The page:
Legal update on Information and Communication Technology – July 2013

, , , , and , 01 July 2013

Google's AdWords

Ocker appeal win:  In February this year Google won a significant appeal in Australia when the High Court of Australia (the highest court) ruled that Google was not responsible as publisher for misleading advertising produced by its search site and its AdWords service.  The Australian Competition and Consumer Commission (ACCC) had issued proceedings alleging that Google was liable as publisher for the misleading conduct of its advertisers when they used competitors' trade marks as part of Google's AdWords service.  The High Court held that ordinary and reasonable users of the internet would not regard Google as endorsing sponsored links but would recognise that these links were made by Google's advertisers.

Trade mark policy change:  Apparently on the back of this appeal decision, Google has significantly changed its AdWords trade mark policy for a number of territories, including Australia and New Zealand, with effect from 23 April 2013.  Google will no longer prevent advertisers from selecting a third party’s trade mark as a keyword in ads targeting New Zealand or Australia.  Previously, if your competitor used your registered mark as a keyword in the AdWords service you could use a Google procedure to object and if successful Google would remove the offending keyword.  Google's site says that trade mark owners "will still be able to complain [to Google] about the use of their trade mark in ad text".  That said, Google does "encourage trade mark owners to resolve their disputes directly with the advertisers, particularly because the advertisers may have similar ads running through other companies' advertising programs."  From now on, particularly in relation to use of its mark as a keyword, a trade mark owner will have to take legal action directly against the offending advertiser.

'.kiwi' domain names incoming

ICANN (The International Corporation for Assigned Names and Numbers) has formally approved the new generic top-level internet domain designation '.kiwi'.  This will be an alternative to the existing '.nz' top level domain designation.  From around mid-August this year, registered trade mark holders will have a chance to register '.kiwi' domain names before they are made available to the general public.  The wholesale price for each '.kiwi' domain name will be $25, and $2.50 of that will be donated to assist in the rebuild of Christchurch.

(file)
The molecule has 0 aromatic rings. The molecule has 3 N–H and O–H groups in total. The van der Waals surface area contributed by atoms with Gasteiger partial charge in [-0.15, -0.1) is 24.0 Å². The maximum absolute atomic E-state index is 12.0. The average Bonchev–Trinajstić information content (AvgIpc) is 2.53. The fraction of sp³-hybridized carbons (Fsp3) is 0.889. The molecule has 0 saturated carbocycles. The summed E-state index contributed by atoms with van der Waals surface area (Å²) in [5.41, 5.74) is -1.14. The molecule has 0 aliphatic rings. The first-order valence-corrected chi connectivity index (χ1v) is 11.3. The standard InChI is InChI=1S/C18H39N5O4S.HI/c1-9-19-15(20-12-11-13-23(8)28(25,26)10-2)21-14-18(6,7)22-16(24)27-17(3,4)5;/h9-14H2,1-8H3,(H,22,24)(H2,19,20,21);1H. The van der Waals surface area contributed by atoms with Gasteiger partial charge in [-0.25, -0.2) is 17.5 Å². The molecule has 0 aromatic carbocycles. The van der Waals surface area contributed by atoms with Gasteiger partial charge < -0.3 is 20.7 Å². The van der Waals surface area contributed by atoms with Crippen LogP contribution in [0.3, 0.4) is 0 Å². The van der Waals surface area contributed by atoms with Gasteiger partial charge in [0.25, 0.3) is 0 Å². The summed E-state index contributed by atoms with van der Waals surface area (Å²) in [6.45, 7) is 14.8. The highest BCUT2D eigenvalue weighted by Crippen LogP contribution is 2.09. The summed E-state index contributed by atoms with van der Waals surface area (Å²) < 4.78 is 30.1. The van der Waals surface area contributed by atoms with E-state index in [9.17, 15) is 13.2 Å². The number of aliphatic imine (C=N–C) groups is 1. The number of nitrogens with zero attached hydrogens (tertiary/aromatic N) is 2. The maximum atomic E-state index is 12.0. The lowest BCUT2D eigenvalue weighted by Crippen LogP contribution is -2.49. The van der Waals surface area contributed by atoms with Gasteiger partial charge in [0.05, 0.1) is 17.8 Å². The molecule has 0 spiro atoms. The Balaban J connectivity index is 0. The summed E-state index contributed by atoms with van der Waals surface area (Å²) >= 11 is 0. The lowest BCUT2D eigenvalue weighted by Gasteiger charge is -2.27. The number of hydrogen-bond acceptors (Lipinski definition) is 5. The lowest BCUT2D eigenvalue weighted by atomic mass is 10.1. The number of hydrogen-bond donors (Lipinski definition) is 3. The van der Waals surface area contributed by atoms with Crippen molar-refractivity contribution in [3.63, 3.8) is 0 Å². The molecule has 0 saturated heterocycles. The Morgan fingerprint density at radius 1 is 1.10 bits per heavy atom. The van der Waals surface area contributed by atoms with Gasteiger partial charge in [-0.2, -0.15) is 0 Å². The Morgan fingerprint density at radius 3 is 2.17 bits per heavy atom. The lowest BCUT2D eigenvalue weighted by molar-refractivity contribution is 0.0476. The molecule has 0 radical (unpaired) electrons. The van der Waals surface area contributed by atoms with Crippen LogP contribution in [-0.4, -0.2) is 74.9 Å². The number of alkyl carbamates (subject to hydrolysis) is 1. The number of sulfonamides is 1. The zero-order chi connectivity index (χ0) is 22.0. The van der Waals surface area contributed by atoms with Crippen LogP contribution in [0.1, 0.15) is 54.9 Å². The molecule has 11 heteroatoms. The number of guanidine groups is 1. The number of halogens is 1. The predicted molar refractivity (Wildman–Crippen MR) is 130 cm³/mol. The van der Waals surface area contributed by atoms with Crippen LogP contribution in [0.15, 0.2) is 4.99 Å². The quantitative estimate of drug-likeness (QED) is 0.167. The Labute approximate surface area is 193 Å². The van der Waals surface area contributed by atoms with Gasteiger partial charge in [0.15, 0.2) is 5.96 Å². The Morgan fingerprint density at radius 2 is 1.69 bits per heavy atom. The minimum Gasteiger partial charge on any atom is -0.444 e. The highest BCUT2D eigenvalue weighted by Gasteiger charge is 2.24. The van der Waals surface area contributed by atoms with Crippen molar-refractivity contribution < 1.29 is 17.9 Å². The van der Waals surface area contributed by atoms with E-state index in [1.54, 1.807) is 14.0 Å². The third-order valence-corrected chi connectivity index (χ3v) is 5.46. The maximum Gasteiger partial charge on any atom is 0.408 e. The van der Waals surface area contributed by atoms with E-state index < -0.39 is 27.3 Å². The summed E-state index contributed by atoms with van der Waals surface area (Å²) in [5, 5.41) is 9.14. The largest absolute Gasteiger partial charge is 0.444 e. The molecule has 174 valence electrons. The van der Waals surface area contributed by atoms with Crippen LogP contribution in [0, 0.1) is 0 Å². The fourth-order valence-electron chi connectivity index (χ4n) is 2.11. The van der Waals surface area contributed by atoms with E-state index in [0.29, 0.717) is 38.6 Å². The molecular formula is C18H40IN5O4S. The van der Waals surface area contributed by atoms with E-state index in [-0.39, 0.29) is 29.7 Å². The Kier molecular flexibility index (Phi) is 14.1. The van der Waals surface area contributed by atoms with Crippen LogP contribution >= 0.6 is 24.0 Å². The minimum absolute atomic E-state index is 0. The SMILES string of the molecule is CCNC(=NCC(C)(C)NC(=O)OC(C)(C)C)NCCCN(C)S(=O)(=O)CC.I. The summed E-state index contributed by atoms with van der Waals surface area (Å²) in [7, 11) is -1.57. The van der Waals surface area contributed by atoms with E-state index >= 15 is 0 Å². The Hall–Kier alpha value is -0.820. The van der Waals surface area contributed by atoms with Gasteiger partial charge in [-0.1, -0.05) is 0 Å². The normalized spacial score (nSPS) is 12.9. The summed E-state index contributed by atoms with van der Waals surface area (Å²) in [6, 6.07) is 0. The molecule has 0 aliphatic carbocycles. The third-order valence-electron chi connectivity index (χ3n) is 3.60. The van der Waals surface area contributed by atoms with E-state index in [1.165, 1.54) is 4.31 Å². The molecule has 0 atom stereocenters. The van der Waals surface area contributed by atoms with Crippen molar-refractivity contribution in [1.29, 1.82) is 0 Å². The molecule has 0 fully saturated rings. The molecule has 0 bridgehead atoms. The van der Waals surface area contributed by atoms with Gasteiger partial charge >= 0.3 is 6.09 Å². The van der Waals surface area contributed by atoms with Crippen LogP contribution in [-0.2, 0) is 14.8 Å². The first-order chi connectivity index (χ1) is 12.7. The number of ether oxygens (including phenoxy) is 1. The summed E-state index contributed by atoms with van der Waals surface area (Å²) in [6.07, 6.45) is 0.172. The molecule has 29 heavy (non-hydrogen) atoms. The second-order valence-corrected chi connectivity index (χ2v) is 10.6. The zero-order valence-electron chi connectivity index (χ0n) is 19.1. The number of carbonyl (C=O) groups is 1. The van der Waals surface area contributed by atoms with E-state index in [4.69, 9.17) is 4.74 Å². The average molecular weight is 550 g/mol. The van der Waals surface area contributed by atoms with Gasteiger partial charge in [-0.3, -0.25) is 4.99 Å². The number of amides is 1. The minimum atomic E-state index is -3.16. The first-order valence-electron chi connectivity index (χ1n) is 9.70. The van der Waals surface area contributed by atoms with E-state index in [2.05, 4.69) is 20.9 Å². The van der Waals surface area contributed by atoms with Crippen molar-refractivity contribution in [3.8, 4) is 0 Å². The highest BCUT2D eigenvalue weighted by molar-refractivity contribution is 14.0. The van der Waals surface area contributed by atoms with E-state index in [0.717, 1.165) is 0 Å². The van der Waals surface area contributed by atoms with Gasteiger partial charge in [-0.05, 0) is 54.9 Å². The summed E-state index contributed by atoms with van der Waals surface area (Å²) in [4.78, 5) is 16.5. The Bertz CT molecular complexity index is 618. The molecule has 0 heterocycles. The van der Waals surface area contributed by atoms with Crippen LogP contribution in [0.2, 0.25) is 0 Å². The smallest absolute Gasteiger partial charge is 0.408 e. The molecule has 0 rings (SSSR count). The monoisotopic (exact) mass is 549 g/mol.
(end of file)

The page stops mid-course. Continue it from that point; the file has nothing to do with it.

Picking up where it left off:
Lord McAlpine wins first round in hearing for Twitter libel case

The High Court in England has ruled that a tweet by Sally Bercow, linking Lord McAlpine (a retired British politician) to a report that an unnamed conservative politician was implicated in historic child sex abuse, was defamatory.  The case is an important reminder that comments on social media can have serious consequences. 

The proceedings followed a Newsnight report alleging that an unnamed conservative politician had been involved in the sexual abuse of boys in care.  Following the news report, a number of tweets linked Lord McAlpine to the report.  BBC, ITV and a number of other tweeters apologised for their part in the story, and the BBC and ITV both paid Lord McAlpine six figure settlements, presumably to avoid proceedings and damages for defamation.

The tweet by Sally Bercow at the centre of this case read "Why is Lord McAlpine trending? *innocent face*".  Sally Bercow maintained that her tweet was not defamatory.  The Judge in the High Court held that the ordinary meaning of the tweet was that Lord McAlpine was a paedophile who was guilty of abusing boys in care, as it was the final piece of the puzzle linking Lord McAlpine to the Newsnight report.  The Judge rejected an argument from Sally Bercow's counsel that Twitter was simply a place to share random thoughts without necessarily meaning anything. 

This case reiterates that social media is just like the real world - the normal rules relating to defamatory comments apply.  It is also a reminder of the very public nature of social media.  While a comment made to a few friends is unlikely to result in liability for defamation, a comment made on Twitter is shared with the world.

New Zealand High Court likes Tamiz v Google Inc

A High Court decision on defamation in the context of social media has clarified the parameters of liability for hosts of third party content on the internet.  As was suggested in our recent analysis of Payam Tamiz v Google Inc, the Tamiz decision has provided the signposts for dealing with issues of third party content in New Zealand.